Summer is upon us this month, and the brief solstice nights tell the tale. Yet despite the reduced hours of darkness, there is still much to see: Venus and Jupiter stage a spectacular conjunction at month’s end; Saturn and its rings are visible throughout the night; and Mercury makes a dramatic appearance at dawn.
Venus and Jupiter adorn the evening
The two brightest planets, Venus and Jupiter, are dazzling in the western sky at twilight. As June begins, Venus – the evening star – is impossible to miss: Look for it 25 degrees above the horizon, shining in Gemini just to the left of the twin stars, Pollux and Castor. Jupiter is not quite as bright, but just as easy to spot: The giant planet shines in Cancer, 20 degrees to the upper left of Venus. However, this setting is temporary as things change rapidly over the coming weeks.
By June 3, Venus moves into Cancer as it quickly catches up to the slower moving Jupiter: In fact, throughout the month, the gap between them closes by almost 8/10 degree per day! On the 9th, Jupiter moves into Leo and by then, the two planets are less than 14 degrees apart. But as the days pass, the two planets continue to close in on each other and the excitement mounts…
By the evening of June 19, Venus and Jupiter are just 6½ degrees apart; and adding to the action, the Moon enters the scene forming a spectacular triangle with the two. The lunar crescent appears directly below Venus on the 19th, and to the lower left of Jupiter the 20th. During this period, the soft glow of earthshine illuminates the otherwise dark portion of the lunar surface. The sight of the crescent moon and planets, shining in the twilight, is one of the most beautiful views the sky has to offer!
Over the following evenings, Venus continues to converge with Jupiter – until June 30, when the dazzling Evening Star will come to rest just 1/3 of a degree below the giant planet! This is the moment we’ve been waiting for…
Though spectacular on its own, this close conjunction will be stunning through a small telescope, and well worth the effort even with binoculars. Although Jupiter will be 12 times farther than Venus, both planets will have the same 30 arc second apparent diameter. Venus displays a crescent phase, while just above it, Jupiter flaunts its dark cloud bands and four Galilean moons: Look for Ganymede on one side of the Jovian disk, and Europa, Io and Callisto on the other. Overall, a truly dramatic scene… and a photo op not to be missed!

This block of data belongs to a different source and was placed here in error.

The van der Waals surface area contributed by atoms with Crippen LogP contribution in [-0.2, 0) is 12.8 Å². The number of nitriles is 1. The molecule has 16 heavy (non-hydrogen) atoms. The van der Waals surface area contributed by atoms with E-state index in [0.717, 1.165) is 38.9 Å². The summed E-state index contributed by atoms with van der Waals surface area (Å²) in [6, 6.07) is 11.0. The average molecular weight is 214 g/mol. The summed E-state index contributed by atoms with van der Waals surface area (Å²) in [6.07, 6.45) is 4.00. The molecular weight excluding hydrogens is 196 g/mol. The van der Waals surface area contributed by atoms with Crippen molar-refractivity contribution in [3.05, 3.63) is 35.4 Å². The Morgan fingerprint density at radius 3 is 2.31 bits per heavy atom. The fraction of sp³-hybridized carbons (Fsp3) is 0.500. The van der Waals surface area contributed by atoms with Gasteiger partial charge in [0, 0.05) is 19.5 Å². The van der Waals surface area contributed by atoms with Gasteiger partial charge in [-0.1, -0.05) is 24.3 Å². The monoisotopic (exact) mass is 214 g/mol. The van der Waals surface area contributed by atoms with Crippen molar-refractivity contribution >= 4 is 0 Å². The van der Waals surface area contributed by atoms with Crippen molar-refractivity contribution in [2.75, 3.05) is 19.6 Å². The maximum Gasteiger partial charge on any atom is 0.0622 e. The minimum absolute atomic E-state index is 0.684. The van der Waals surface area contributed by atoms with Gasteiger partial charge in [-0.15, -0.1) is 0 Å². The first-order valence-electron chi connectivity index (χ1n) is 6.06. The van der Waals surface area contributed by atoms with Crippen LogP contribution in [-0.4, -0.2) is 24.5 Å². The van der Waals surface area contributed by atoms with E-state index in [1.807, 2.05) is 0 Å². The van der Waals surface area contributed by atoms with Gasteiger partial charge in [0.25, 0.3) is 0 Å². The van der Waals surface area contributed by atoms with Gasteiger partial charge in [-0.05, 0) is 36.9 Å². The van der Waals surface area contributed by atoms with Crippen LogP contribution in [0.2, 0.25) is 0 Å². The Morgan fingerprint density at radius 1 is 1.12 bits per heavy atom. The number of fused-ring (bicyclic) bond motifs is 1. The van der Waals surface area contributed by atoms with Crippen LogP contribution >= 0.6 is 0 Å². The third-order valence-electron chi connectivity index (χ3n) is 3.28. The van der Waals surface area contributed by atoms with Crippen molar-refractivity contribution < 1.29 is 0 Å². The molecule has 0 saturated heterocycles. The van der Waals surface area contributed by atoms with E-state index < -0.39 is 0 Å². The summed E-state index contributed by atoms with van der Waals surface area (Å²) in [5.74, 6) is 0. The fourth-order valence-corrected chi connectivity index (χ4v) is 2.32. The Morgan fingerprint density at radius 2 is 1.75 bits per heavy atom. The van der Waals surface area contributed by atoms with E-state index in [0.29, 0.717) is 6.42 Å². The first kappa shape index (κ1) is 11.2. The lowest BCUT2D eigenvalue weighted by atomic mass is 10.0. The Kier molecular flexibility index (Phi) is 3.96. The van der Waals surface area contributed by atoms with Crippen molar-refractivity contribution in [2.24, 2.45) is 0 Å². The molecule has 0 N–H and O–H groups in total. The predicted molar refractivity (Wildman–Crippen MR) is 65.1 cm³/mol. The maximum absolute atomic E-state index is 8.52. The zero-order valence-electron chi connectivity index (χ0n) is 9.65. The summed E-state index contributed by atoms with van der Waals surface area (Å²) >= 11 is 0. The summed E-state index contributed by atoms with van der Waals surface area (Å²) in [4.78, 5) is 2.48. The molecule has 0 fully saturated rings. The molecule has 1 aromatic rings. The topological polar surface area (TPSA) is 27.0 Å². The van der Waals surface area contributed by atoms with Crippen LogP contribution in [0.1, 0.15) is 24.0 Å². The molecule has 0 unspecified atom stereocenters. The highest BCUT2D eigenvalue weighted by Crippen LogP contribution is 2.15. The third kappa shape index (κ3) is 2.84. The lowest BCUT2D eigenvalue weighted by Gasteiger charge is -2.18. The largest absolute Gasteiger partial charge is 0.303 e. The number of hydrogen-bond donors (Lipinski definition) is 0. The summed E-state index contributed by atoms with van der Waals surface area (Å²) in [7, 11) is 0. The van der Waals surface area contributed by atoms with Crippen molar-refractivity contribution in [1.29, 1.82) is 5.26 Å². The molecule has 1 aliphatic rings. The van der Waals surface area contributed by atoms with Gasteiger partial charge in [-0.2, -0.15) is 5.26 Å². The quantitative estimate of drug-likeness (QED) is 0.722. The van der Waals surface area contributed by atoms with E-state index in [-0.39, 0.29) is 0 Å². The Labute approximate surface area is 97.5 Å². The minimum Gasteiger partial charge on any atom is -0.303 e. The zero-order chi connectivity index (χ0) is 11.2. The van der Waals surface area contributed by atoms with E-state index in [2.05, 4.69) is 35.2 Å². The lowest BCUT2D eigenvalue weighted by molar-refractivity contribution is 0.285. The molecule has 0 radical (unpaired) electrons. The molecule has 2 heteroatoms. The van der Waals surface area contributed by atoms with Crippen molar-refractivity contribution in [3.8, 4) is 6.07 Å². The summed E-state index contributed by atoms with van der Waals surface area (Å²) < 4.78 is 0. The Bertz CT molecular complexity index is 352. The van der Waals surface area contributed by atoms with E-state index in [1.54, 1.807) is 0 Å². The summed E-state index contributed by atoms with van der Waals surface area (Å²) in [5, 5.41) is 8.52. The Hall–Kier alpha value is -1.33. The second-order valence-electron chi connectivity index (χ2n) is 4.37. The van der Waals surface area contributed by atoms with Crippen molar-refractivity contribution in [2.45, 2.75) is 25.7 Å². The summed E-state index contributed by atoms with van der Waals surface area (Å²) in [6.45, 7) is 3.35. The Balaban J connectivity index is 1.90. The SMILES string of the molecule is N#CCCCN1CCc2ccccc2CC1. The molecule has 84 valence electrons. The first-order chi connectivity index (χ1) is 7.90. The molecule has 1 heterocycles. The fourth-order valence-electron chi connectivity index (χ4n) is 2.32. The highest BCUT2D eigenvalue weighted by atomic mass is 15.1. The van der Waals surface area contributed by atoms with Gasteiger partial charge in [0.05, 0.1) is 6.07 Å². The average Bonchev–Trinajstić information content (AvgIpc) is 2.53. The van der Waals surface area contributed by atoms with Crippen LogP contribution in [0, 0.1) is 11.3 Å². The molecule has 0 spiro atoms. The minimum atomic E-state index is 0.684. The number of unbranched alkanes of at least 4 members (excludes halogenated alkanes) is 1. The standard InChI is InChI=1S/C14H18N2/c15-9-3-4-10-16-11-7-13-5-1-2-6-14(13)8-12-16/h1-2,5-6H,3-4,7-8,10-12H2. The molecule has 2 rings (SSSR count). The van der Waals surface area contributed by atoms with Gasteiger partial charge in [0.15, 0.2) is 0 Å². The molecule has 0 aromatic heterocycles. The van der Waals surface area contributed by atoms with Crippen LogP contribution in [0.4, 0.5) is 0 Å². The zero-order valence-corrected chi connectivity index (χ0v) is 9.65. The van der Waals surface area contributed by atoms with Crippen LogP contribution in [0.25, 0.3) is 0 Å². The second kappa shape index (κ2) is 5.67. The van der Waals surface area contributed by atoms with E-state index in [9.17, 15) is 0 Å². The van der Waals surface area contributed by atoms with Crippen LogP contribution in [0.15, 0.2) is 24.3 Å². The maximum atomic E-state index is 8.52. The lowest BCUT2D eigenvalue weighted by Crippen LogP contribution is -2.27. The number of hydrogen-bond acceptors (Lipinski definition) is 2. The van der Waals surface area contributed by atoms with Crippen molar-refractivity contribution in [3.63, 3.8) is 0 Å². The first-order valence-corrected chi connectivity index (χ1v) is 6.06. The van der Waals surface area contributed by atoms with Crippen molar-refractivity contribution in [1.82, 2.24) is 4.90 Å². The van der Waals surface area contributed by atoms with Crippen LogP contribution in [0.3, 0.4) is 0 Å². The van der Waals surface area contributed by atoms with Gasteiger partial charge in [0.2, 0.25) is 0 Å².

Saturn is visible all night
The ringed planet was at opposition on May 22 and as a result, it remains visible throughout most of the night. Currently moving in retrograde among the stars of Libra, Saturn is easy to identify: Look for it rising in the southeast at twilight, just above the head of Scorpius. In case of doubt, on the evening of June 1, the nearly full moon will be situated just 3½ degrees to the left of the ringed planet; and on the evening of June 28, the gibbous moon will appear next to it once again. Of course, you can always refer to our seasonal sky map, at any time, to locate Saturn.
Because Saturn is currently in a region of sky that never rises high above the southern horizon, the hours surrounding midnight provide the best telescopic views of the planet: This is when Saturn is near culmination and least affected by atmospheric attenuation and turbulence. The planet’s rings are currently inclined 25 degrees toward Earth, offering a really spectacular sight… A great addition those late-night summer BBQ’s!
Mercury, dramatic through binoculars
Because it’s always close to the Sun, Mercury has a reputation for being difficult to spot. But around the third week of June the tiny planet lingers among the stars of the “V” shaped Hyades cluster in Taurus, and is rather easy to find – though binoculars are recommended. Starting on June 20, look for Mercury at dawn, about 45 minutes before sunrise, just above the north-northeast horizon: You’ll find it just to the lower left of the star, Delta Tauri, in the Hyades. Over the following days you can follow Mercury as it moves through the Hyades: By June 24, the tiny planet is reaches its greatest elongation west of the Sun, and is located to the left of the open part of the “V”.
Like Venus, Mercury has an orbit inferior to Earth’s so it exhibits moonlike phases. On June 20, at the start of this apparition, a crescent Mercury will be visible with a telescope; but by the 29th, the planet’s disk becomes half-illuminated; and following that, it displays a gibbous phase. Because of its increasing phase, Mercury grows brighter throughout this period, which makes it easier to find against the glow of dawn. If you want to observe the elusive planet, you have a three-week window – from June 20 to July 11. Thereafter, Mercury quickly descends toward the horizon and becomes lost in the rising glow of daybreak.
Clear skies to all…